A lot of small life science companies, including those manufacturing products or offering services but especially small distributors, are unsatisfied by their penetration of the pharma / biotech markets. While academic labs are often quite open and accessible, access to labs in industry is extremely restricted. Because of this, it is very important to have an engagement strategy and make good use of your “ins” if you plan on increasing your sales to the pharmaceutical and biotechnology research markets. The best plan for your company will differ based on your company’s positioning, but I’ll quickly go over a few general strategies including some which are useful for all companies.
If you manufacture a research tool and do not have an outside sales force, you will likely be selling to industry via a distributor, at least in part. The easiest way to obtain better market penetration in pharma / biotech is to work with a distributor who has strong sales in those sectors (of course, the same guidelines should apply for selecting any distributor). Trying to sell directly to pharma in this circumstance would effectively be akin to reinventing the wheel. Don’t know what distributors have good penetration in those segments? Ask them. If they are interested in distributing your product, they’ll want to make themselves look good and will likely offer a reasonable metric from which you can gauge their pharma / biotech market penetration.
If you are selling to pharma / biotech companies directly, you likely either offer a high-value, high-complexity product or service or you are a distribution company. The precise strategies for the two would be different, but on the more generalized level appropriate for this discussion they appear quite similar. In either situation, perhaps the best way to get an “in” is to hire a sales representative with contacts to researchers, lab managers, or purchasing managers in industry. In this manner, you can utilize (and perhaps internalize) the rolodex of your new reps who have more extensive industry contacts.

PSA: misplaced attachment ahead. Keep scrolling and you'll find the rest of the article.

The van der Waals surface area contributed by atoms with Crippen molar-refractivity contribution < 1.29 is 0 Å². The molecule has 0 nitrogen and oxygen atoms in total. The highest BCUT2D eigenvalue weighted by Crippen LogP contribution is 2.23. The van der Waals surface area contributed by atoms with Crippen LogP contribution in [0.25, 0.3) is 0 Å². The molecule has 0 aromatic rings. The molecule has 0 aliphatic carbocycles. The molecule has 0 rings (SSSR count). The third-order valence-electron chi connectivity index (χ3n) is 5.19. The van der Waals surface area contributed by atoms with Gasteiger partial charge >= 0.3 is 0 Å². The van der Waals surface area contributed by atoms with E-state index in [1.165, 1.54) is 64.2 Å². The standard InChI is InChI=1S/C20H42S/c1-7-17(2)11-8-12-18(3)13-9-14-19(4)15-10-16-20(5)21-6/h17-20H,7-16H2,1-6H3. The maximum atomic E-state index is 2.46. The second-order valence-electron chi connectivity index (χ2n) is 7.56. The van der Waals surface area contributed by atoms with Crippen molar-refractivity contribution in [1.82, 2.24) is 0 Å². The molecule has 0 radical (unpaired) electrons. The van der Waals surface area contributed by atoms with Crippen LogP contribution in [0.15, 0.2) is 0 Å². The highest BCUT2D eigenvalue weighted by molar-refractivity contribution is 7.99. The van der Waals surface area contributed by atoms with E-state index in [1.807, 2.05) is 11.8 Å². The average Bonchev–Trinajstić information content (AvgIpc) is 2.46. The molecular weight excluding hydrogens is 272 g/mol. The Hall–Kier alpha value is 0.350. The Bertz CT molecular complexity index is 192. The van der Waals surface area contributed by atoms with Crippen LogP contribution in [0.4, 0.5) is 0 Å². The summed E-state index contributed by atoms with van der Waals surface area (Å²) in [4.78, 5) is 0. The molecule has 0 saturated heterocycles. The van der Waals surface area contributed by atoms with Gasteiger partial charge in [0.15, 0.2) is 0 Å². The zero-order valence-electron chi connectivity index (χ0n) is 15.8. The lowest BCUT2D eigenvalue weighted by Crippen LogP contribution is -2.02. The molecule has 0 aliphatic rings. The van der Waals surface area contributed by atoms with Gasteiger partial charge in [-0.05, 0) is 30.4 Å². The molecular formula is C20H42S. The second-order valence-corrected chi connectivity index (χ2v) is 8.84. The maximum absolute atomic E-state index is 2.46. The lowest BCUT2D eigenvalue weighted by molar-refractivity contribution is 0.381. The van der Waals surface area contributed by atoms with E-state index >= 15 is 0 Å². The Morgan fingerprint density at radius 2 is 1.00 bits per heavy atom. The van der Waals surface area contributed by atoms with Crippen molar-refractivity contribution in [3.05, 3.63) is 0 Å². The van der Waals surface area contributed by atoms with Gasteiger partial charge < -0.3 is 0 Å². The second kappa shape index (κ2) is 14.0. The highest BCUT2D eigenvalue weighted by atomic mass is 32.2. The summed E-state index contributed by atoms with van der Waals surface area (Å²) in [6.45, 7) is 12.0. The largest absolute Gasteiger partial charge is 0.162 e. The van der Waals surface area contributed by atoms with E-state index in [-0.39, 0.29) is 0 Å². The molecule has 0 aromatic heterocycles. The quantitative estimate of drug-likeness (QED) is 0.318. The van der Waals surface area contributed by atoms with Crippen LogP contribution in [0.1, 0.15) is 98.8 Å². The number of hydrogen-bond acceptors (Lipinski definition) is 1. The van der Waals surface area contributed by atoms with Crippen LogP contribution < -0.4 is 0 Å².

Regardless of your company’s positioning, your sales to industry can benefit from good CRM practices and fully leveraging high-quality lead generation techniques. Draw potential customers in pharma and biotech to your product through advertisements, search engine optimization, and / or face-to-face at conferences and capture their information through requests for more information about your products, demonstration requests, special offers, etc. Once you have the information, you have your “in”. When industry prospects are converted to customers, manage these high-value relationships to allow you to maintain your access to their research facilities.
Many pharma and biotech companies purchase through procurement agencies such as VWR or Fisher. Be sure to maintain a good relationship with these companies. While they have been known to ask for something in exchange for nothing, they also try to steer the purchasing decisions of scientists to products which offer profits for Fisher and value for the customer. It’s not always possible, but getting your products a preferred status within their purchasing departments can be a significant boon to sales.
Pharma and biotech companies are notoriously difficult for salespeople to gain access to and marketing and selling to their scientists can be difficult. If you would like to improve your access to these markets, be sure to execute a plan which allows you to both create and capitalize on opportunities to get an “in” within biotechnology and pharmaceutical companies.